UPDATE -- Modifies the values of column data within a table.


                column  = expression [, ...]
                [ FROM fromlist ]
                [ WHERE condition ]



The optional ONLY keyword indicates to only update the specified table (and not its inheriting child tables, if it has any).


The name of an existing table to update.


The name of a column to update in the table you specified.


An expression or value that you want assigned to the specified column.


A valid table, view, or other from_item as defined in SELECT." A PostgreSQL extension of the UPDATE command is the ability to use column values from other tables within the WHERE condition; to do this correctly, you must use this parameter to list the tables from which you will be pulling column values.


The WHERE condition for UPDATE to use when determining what rows are to be updated. This can be any valid expression resulting in a value of type boolean.


UPDATE count

The message returned when an UPDATE was successful. The count will actually be the number of rows that were modified as a result of the UPDATE. For example, if # is zero, it means that no rows were updated.

ERROR: Relation 'table' does not exist

The error returned if table is not a table in the connected database.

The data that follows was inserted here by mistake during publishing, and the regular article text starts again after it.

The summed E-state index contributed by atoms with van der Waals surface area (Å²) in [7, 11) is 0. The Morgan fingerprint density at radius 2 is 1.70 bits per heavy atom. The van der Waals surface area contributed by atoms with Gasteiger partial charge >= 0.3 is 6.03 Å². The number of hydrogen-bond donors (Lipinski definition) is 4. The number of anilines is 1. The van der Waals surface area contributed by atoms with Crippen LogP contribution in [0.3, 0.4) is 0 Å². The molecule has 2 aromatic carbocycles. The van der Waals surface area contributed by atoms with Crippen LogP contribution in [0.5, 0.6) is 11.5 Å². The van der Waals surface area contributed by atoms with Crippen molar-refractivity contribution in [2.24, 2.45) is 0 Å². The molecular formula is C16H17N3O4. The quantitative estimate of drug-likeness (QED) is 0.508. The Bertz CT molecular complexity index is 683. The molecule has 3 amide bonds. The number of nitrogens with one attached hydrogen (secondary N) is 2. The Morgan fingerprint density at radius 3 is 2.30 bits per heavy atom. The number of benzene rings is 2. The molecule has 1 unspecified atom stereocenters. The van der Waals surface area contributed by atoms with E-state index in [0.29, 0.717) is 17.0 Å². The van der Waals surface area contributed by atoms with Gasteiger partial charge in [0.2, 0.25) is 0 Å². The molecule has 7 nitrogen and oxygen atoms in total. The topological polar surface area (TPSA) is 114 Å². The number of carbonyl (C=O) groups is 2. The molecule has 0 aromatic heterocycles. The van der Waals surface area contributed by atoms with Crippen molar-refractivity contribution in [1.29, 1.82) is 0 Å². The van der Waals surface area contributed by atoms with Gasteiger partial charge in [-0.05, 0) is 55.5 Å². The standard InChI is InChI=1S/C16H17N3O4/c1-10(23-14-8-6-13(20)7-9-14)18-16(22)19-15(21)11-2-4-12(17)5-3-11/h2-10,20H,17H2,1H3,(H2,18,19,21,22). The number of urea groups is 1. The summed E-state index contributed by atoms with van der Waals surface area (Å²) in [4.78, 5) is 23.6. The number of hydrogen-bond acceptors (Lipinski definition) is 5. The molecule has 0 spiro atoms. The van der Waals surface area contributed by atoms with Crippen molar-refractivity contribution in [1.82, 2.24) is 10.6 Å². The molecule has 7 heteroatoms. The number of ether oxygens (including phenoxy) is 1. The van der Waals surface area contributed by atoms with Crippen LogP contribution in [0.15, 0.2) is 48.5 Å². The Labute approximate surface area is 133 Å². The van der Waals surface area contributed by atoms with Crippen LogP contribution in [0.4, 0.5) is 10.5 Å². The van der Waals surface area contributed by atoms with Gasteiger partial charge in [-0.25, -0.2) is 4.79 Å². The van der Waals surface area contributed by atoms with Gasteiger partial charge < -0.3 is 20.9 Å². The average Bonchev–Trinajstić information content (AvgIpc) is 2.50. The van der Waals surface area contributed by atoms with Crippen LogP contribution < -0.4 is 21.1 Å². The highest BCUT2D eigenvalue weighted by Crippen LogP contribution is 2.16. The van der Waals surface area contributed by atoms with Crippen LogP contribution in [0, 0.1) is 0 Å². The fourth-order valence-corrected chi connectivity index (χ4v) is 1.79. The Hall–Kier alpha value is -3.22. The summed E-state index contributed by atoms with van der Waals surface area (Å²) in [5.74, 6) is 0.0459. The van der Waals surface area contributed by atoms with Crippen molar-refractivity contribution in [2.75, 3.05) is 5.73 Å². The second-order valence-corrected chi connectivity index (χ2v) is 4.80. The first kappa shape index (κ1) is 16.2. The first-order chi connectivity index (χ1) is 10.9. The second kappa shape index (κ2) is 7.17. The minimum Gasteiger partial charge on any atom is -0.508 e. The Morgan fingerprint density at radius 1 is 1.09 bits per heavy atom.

ERROR: Relation 'table' does not have attribute 'column'

The error returned if a column that does not exist in the table is used in the SET clause.

ERROR: Cannot update a view without an appropriate rule

The error returned if an UPDATE is attempted on a view instead of a table, without a defined rule on how to handle the attempt.


Use the UPDATE command to modify column values of all rows that match a WHERE condition that you specify. You can also use this command to update the values of array columns. For an array column, you can modify a single element, a range, or the entire array. To update only the table specified, pass the ONLY parameter: otherwise all sub-tables will be updated as well.

Note: You must have write access to any columns you are attempting to modify, and read access to any columns referenced within your WHERE statement.


The following example adds one to the total stock number for the book with the specified ISBN within the stock table:

booktown=# UPDATE stock SET stock = stock + 1 WHERE isbn = '0385121679';